HDR vs HDR10+: What did they mean to TV?


What's the difference between HDR and HDR10+? Did you need to consider them when buying a new TV?


HDR10+ is a video format that is increasingly appearing on HDR TVs. HDR TVs may be only a few years old, but there are some confusingly different HDR standards emerging: First came HDR10, then Dolby Vision, and more recently HybridLogGamma and AdvancedHDR.

Now there is another TV technology: HDR10+. This video format will bring you the same advanced features as Dolby Vision. But it's an open standard that content creators can use without paying Dolby's hefty licensing fees.

Like Dolby's competing formats, HDR10+ uses "dynamic metadata" to enhance the HDR image in each scene or shot. This means viewers can get the most out of every movie, documentary or TV show.
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HDR10+ might have 10-bit color compared to Dolby Vision's 12-bit, but that should at least strike a better balance between light and dark scenes.

The HDR standard has been incorporated into every Samsung 4K TV since 2017, not to mention many Panasonic TVs and 20th Century Fox's Blu-ray discs.

It's also worth mentioning that HDR10+ Adaptive is also present in many high-end TVs these days. This is a way to calibrate the picture settings for HDR10+ content to suit the light intensity in the room surrounding the TV screen.


When did HDR10+ appear?


HDR10+ first appeared in TV technology in April 2017. At the time Samsung announced a partnership with Amazon PrimeVideo to support the new format, but with the announcements from 20th Century Fox and Panasonic, the format took a big step forward.

CES 2018 announced that it had been accepted as part of the Ultra HD Blu-ray specification. Panasonic then announced that its new 2018 players would support the format.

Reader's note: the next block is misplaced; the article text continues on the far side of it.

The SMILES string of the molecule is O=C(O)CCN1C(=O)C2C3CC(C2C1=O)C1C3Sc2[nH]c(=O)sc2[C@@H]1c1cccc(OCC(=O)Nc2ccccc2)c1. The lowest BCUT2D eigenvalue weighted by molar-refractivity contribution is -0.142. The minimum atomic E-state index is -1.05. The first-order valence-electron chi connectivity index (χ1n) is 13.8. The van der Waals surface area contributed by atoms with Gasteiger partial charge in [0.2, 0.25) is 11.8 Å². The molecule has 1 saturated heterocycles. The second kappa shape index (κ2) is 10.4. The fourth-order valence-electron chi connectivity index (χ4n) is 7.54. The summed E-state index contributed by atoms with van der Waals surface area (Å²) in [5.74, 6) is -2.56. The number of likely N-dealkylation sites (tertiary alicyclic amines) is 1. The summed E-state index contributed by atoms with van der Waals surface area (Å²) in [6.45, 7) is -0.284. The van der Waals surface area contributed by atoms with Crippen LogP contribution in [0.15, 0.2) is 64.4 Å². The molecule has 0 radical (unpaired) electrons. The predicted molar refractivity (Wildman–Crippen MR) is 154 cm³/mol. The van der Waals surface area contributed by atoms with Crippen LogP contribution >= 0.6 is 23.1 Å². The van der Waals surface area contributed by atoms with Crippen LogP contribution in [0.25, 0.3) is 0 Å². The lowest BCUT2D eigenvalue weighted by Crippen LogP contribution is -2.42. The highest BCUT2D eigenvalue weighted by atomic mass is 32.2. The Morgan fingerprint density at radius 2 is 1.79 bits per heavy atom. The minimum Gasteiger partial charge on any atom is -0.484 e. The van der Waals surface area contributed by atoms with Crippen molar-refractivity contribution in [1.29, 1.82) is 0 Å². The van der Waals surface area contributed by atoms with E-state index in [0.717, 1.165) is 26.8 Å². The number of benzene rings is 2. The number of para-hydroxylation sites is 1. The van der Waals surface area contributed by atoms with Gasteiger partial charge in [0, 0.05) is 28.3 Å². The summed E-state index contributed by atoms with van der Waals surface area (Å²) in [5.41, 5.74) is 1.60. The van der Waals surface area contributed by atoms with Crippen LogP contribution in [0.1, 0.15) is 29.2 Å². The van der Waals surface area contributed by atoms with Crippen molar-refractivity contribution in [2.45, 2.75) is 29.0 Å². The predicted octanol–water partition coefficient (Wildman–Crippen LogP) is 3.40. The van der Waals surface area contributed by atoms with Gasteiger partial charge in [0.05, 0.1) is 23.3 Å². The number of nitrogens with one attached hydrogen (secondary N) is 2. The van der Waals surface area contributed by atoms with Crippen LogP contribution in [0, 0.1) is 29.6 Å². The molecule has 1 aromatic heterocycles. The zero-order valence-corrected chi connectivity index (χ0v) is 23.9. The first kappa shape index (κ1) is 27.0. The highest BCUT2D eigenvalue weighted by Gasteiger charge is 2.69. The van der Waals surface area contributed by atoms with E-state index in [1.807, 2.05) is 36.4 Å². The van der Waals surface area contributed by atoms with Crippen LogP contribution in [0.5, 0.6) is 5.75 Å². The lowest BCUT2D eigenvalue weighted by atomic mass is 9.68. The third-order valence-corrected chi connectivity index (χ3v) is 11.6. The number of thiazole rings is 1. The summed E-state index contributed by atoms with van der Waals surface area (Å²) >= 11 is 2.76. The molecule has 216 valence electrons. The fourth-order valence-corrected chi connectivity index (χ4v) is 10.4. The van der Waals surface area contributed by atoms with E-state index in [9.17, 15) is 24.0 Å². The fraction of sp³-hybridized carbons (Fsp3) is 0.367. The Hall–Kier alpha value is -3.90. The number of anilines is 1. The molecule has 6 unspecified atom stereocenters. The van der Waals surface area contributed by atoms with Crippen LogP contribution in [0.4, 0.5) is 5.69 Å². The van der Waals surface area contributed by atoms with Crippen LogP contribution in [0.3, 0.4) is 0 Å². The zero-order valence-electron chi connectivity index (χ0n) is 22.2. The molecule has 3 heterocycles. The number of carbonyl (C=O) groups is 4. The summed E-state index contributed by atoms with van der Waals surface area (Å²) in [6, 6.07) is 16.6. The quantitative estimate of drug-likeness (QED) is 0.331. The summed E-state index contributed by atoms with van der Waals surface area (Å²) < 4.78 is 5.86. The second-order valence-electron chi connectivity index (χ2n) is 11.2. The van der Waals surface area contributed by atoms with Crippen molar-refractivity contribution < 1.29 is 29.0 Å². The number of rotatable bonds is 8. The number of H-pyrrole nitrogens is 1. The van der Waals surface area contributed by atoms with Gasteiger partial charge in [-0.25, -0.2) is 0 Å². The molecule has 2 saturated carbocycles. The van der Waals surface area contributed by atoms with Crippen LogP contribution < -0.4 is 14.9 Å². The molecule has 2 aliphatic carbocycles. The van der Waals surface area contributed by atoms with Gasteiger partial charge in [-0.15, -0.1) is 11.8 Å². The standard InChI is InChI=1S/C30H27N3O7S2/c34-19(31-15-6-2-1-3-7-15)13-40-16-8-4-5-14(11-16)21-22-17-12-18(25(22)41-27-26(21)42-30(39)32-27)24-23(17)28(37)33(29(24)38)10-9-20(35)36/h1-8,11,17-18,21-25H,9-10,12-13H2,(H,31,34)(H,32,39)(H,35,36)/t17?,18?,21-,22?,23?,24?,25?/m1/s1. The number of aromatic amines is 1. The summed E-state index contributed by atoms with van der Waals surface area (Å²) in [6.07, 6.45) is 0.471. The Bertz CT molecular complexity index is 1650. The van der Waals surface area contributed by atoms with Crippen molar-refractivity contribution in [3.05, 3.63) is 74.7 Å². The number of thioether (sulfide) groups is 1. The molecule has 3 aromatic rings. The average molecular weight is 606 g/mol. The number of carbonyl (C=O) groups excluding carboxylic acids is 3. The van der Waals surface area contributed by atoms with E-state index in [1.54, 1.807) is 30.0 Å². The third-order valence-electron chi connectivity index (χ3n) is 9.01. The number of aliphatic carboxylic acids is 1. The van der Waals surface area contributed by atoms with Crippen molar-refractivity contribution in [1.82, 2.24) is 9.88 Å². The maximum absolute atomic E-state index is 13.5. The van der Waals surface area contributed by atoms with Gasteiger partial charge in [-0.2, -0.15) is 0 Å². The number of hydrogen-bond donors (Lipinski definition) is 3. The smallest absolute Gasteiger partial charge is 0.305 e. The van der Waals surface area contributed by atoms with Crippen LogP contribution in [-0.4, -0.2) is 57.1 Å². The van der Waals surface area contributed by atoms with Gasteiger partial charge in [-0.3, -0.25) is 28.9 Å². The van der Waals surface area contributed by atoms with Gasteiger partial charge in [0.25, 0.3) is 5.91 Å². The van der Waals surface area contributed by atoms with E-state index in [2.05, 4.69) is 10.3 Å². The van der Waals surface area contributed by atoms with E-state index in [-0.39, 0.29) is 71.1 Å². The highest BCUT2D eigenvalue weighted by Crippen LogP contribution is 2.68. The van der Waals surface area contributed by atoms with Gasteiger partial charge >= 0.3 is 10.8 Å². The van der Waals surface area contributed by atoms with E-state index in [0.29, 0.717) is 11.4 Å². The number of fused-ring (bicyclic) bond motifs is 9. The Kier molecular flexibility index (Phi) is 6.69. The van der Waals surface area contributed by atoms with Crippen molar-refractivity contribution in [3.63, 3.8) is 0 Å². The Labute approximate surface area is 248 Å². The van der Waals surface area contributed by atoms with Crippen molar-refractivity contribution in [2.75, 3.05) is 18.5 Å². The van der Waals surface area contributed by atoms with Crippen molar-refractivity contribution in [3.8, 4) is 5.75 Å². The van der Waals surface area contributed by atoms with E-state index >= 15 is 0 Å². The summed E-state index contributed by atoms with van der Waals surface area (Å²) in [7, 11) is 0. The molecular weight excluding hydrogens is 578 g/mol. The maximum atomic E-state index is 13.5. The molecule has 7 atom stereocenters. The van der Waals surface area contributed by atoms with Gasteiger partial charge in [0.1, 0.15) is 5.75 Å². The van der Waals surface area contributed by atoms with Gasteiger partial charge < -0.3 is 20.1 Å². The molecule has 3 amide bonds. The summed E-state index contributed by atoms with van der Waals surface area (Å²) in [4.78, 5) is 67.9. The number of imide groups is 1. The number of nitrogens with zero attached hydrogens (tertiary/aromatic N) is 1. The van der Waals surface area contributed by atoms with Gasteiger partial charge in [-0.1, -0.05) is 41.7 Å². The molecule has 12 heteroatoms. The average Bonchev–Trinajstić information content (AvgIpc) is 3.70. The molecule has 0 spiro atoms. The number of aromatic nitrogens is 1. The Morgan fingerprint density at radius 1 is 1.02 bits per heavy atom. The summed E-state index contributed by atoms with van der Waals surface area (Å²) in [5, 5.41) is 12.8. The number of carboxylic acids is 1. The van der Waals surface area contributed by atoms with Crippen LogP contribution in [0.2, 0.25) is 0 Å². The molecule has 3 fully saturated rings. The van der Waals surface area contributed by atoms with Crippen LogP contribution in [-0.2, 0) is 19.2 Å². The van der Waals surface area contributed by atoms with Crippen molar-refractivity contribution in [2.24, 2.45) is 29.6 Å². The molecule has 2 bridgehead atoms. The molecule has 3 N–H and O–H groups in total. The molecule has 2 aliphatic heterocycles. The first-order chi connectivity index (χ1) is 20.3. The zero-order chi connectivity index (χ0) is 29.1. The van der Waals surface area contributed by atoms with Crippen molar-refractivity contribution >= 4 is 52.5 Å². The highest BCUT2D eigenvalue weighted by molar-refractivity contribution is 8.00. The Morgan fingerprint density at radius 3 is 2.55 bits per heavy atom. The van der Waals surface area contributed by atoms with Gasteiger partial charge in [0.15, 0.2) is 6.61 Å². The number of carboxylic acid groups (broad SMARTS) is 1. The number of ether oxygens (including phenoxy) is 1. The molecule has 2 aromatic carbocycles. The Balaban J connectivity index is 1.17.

Then, in early March 2018, Samsung took the stage at its annual TV launch, reaffirming its commitment to the standard, applying it to every QLED TV in 2018.

In January 2020, Samsung announced that two important new partners had signed up for HDR10+, including Vizio TVs and GooglePlay streaming. Expanding TV manufacturers and content distributors will make it easier for consumers to find and play HDR10+ content.

About 100 HDR10+ movies and TV shows can already be found on Amazon Video. Netflix has indicated that it may support the format in the future, although there are no clear plans at this time.


Why do we need HDR10+?

From what we understand, it's much easier for production companies to create HDR10+ content than Dolby Vision. The latter requires scene-by-scene color correction, while the former can take HDR10 content and bring it up to standard.


HDR10+ adaptive

In addition, we need to understand another type: HDR10+ Adaptive.

HDR10+Adaptive solves a problem many of us have with light. It is believed that many users have encountered the situation that the TV light will be affected by the outside sunlight when watching TV during the day.

This is where HDR10+Adaptive comes in. It calibrates the picture settings for HDR10+ content based on the light intensity of the room surrounding the TV screen.

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Can HDR10+ replace Dolby Vision?

For now, HDR10+ is unlikely to replace Dolby Vision.

Even though HDR10+ picture quality is excellent, Dolby Vision still has the advantage of more advanced technology, and Dolby Vision supports 12-bit color and up to 10,000 nits of brightness.